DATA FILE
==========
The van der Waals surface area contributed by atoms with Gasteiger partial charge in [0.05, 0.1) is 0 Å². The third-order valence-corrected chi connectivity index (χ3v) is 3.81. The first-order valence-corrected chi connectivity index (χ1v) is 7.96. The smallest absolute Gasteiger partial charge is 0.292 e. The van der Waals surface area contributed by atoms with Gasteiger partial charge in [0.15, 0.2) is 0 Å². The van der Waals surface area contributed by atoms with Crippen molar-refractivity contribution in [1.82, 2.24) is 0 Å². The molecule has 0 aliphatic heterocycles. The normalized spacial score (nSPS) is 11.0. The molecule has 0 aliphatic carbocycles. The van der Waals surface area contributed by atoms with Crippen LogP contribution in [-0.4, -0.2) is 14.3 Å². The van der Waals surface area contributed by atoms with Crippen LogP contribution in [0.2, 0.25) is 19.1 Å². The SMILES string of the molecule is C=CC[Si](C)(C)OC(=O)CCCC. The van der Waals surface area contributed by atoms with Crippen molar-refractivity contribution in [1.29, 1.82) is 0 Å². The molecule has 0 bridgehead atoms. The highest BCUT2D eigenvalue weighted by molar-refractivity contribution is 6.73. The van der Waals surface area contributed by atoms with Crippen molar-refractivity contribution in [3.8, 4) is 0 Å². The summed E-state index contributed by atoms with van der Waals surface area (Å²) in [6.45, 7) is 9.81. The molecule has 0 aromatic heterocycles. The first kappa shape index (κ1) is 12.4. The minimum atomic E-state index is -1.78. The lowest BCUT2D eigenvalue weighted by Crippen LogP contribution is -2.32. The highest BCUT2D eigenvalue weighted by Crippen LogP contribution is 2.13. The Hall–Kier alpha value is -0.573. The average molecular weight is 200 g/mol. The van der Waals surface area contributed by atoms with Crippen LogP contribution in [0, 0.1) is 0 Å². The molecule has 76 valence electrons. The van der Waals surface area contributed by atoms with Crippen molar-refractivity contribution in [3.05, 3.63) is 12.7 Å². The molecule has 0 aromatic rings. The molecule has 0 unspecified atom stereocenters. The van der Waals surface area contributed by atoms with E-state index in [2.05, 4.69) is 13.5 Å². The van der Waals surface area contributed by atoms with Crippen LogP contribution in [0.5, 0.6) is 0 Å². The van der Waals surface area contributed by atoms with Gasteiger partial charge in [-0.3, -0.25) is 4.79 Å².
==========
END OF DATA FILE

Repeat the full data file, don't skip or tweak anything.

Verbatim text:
The van der Waals surface area contributed by atoms with Gasteiger partial charge in [0.05, 0.1) is 0 Å². The third-order valence-corrected chi connectivity index (χ3v) is 3.81. The first-order valence-corrected chi connectivity index (χ1v) is 7.96. The smallest absolute Gasteiger partial charge is 0.292 e. The van der Waals surface area contributed by atoms with Gasteiger partial charge in [0.15, 0.2) is 0 Å². The van der Waals surface area contributed by atoms with Crippen molar-refractivity contribution in [1.82, 2.24) is 0 Å². The molecule has 0 aliphatic heterocycles. The normalized spacial score (nSPS) is 11.0. The molecule has 0 aliphatic carbocycles. The van der Waals surface area contributed by atoms with Crippen LogP contribution in [-0.4, -0.2) is 14.3 Å². The van der Waals surface area contributed by atoms with Crippen LogP contribution in [0.2, 0.25) is 19.1 Å². The SMILES string of the molecule is C=CC[Si](C)(C)OC(=O)CCCC. The van der Waals surface area contributed by atoms with Crippen molar-refractivity contribution in [1.29, 1.82) is 0 Å². The molecule has 0 bridgehead atoms. The highest BCUT2D eigenvalue weighted by molar-refractivity contribution is 6.73. The van der Waals surface area contributed by atoms with Crippen molar-refractivity contribution in [3.8, 4) is 0 Å². The summed E-state index contributed by atoms with van der Waals surface area (Å²) in [6.45, 7) is 9.81. The molecule has 0 aromatic heterocycles. The first kappa shape index (κ1) is 12.4. The minimum atomic E-state index is -1.78. The lowest BCUT2D eigenvalue weighted by Crippen LogP contribution is -2.32. The highest BCUT2D eigenvalue weighted by Crippen LogP contribution is 2.13. The Hall–Kier alpha value is -0.573. The average molecular weight is 200 g/mol. The van der Waals surface area contributed by atoms with Crippen LogP contribution in [0, 0.1) is 0 Å². The molecule has 76 valence electrons. The van der Waals surface area contributed by atoms with Crippen molar-refractivity contribution in [3.05, 3.63) is 12.7 Å². The molecule has 0 aromatic rings. The molecule has 0 unspecified atom stereocenters. The van der Waals surface area contributed by atoms with E-state index in [2.05, 4.69) is 13.5 Å². The van der Waals surface area contributed by atoms with Crippen LogP contribution in [0.5, 0.6) is 0 Å². The van der Waals surface area contributed by atoms with Gasteiger partial charge in [-0.3, -0.25) is 4.79 Å².